I believe that I can go as far as saying that this pose, and how it has evolved for me over the last 7 years, beautifully depicts my yoga journey.

 

When I first started practicing, I was very much focused on making sure that my entire body in the pose, hips, head and heart were all stacked on one plane as if I were standing “perfectly” centered between two panes of glass. After all, this is what I recall was instructed by my teachers; or at least what my brain had processed at the time. The word “perfect” is very appropriate here. My background, education and working in the finance industry all contributed to my continuous search for perfection. This meant always working hard and pushing myself to achieve. This was the environment I had known, this “no pain no gain” type attitude. Naturally I then brought this attitude onto my mat. Triangle pose however allowed me to access a new feeling, one that balanced strength with ease. With many years of martial arts under my belt, I had already developed the strength but accessing ease and a lightheartedness in my practice was more of a challenge. And it was through this pose that I found that side bends and lengthening the side waist provided me with an overwhelming sense of release and calming.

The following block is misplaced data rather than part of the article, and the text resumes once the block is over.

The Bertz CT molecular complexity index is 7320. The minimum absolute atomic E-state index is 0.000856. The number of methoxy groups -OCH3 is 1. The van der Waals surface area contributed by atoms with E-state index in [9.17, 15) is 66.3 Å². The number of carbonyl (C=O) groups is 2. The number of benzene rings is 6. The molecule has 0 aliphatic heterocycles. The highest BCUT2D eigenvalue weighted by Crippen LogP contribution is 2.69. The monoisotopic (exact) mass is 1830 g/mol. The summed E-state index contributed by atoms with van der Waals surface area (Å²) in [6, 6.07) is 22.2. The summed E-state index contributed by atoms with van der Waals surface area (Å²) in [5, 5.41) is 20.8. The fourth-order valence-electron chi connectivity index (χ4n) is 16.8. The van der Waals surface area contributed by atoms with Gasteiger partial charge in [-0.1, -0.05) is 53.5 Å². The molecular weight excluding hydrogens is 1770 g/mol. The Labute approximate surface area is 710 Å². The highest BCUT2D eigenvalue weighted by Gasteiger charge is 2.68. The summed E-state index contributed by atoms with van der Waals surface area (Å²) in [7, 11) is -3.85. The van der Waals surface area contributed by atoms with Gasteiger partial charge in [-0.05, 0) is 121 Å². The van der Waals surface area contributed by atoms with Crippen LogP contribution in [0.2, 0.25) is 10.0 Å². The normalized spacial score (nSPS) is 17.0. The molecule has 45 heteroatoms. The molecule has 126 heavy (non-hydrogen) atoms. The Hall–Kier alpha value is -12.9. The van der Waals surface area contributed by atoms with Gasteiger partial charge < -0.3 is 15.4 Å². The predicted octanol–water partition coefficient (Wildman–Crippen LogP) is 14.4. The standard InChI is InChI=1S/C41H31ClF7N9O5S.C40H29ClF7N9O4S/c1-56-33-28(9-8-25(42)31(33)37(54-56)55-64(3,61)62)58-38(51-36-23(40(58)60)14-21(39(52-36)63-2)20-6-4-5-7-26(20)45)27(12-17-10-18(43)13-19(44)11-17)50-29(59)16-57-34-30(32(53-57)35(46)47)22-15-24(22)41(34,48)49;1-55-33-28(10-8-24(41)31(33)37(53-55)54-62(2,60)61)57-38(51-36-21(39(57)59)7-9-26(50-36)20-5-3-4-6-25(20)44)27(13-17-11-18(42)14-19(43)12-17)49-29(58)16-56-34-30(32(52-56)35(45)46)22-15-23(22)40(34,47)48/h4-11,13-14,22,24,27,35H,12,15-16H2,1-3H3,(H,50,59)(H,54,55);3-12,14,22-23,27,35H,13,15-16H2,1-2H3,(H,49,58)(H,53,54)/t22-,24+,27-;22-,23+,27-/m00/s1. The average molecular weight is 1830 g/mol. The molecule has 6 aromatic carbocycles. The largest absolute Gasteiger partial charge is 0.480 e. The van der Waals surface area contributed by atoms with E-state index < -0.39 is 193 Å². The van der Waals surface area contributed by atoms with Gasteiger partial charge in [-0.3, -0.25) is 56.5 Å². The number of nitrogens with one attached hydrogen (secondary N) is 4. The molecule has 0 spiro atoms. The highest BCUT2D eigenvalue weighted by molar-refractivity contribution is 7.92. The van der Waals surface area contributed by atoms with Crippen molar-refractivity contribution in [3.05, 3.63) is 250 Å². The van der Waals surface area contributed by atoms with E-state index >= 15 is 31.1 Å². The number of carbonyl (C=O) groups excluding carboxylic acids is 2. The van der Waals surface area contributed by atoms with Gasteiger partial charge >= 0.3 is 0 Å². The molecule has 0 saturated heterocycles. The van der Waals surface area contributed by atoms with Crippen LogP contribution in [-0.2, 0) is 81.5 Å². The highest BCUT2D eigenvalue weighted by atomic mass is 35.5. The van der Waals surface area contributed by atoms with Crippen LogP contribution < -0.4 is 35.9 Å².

Sthira sukhamasanam, Yoga Sutra 2.46 defines yoga asana as a steady (sthira), comfortable (sukha) posture. Cultivating steadiness and ease in each pose requires a combination of effort and release – effort to hold the pose and maintain a grounded foundation, and release in areas of the body available for relaxation in the pose.

 

For me, it was through triangle pose that I was able to understand and embody sthira and sukha. This I believe has truly taken my yoga practice to the next level, both physically and spiritually. These complimentary poles, or Yin and Yang, have taught me the wisdom of balance. Every day, I continually seek this balance in all postures of my practice, which is of course more difficult for some than others. However these qualities are accessible in every asana and it is up to us to cultivate them. Most importantly, I am always seeking balance off my mat, to help me find an inner harmony and a sense of ease in the struggles of daily life.

 

I believe this was the start of my yoga journey. This magnificent pose allowed me to tap into a sense of awareness that was buried deep for so many years.

 

A few years into my practice, I finally let go of the obsession that my body in the pose had to be perfectly flat. A teacher, though I do not quite recall who or even when, helped me explore a new possibility. By turning my back foot in slightly, and allowing my upper hip to naturally roll in a little (rather than staying in the one plane), I was able to move deeper in the pose and create an even more powerful opening through my side waist, chest and heart. The feeling was magical.

 

Reasons why I love this strong grounding pose? I can confidently say that it has changed my life.